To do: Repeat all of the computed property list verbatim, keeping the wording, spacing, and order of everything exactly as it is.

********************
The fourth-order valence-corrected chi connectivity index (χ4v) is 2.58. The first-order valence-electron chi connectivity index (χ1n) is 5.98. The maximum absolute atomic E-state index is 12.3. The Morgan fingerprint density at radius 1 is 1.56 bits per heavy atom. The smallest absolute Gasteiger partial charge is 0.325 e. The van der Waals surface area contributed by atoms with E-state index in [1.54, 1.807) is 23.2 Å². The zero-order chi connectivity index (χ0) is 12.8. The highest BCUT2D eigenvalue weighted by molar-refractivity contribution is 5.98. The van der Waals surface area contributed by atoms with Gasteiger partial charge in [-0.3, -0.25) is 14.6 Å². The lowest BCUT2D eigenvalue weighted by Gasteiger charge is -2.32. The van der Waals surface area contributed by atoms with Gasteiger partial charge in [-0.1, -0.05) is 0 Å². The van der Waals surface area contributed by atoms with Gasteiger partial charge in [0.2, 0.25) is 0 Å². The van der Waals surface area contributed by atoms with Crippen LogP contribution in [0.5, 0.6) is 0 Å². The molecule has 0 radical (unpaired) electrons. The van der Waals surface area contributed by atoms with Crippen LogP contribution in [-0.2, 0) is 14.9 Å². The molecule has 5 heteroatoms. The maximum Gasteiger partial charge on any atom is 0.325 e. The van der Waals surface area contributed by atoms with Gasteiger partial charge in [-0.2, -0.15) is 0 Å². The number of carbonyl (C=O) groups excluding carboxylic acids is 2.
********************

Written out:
The fourth-order valence-corrected chi connectivity index (χ4v) is 2.58. The first-order valence-electron chi connectivity index (χ1n) is 5.98. The maximum absolute atomic E-state index is 12.3. The Morgan fingerprint density at radius 1 is 1.56 bits per heavy atom. The smallest absolute Gasteiger partial charge is 0.325 e. The van der Waals surface area contributed by atoms with E-state index in [1.54, 1.807) is 23.2 Å². The zero-order chi connectivity index (χ0) is 12.8. The highest BCUT2D eigenvalue weighted by molar-refractivity contribution is 5.98. The van der Waals surface area contributed by atoms with Gasteiger partial charge in [-0.3, -0.25) is 14.6 Å². The lowest BCUT2D eigenvalue weighted by Gasteiger charge is -2.32. The van der Waals surface area contributed by atoms with Gasteiger partial charge in [-0.1, -0.05) is 0 Å². The van der Waals surface area contributed by atoms with Gasteiger partial charge in [0.2, 0.25) is 0 Å². The van der Waals surface area contributed by atoms with Crippen LogP contribution in [0.5, 0.6) is 0 Å². The molecule has 0 radical (unpaired) electrons. The van der Waals surface area contributed by atoms with Crippen LogP contribution in [-0.2, 0) is 14.9 Å². The molecule has 5 heteroatoms. The maximum Gasteiger partial charge on any atom is 0.325 e. The van der Waals surface area contributed by atoms with Gasteiger partial charge in [-0.2, -0.15) is 0 Å². The number of carbonyl (C=O) groups excluding carboxylic acids is 2.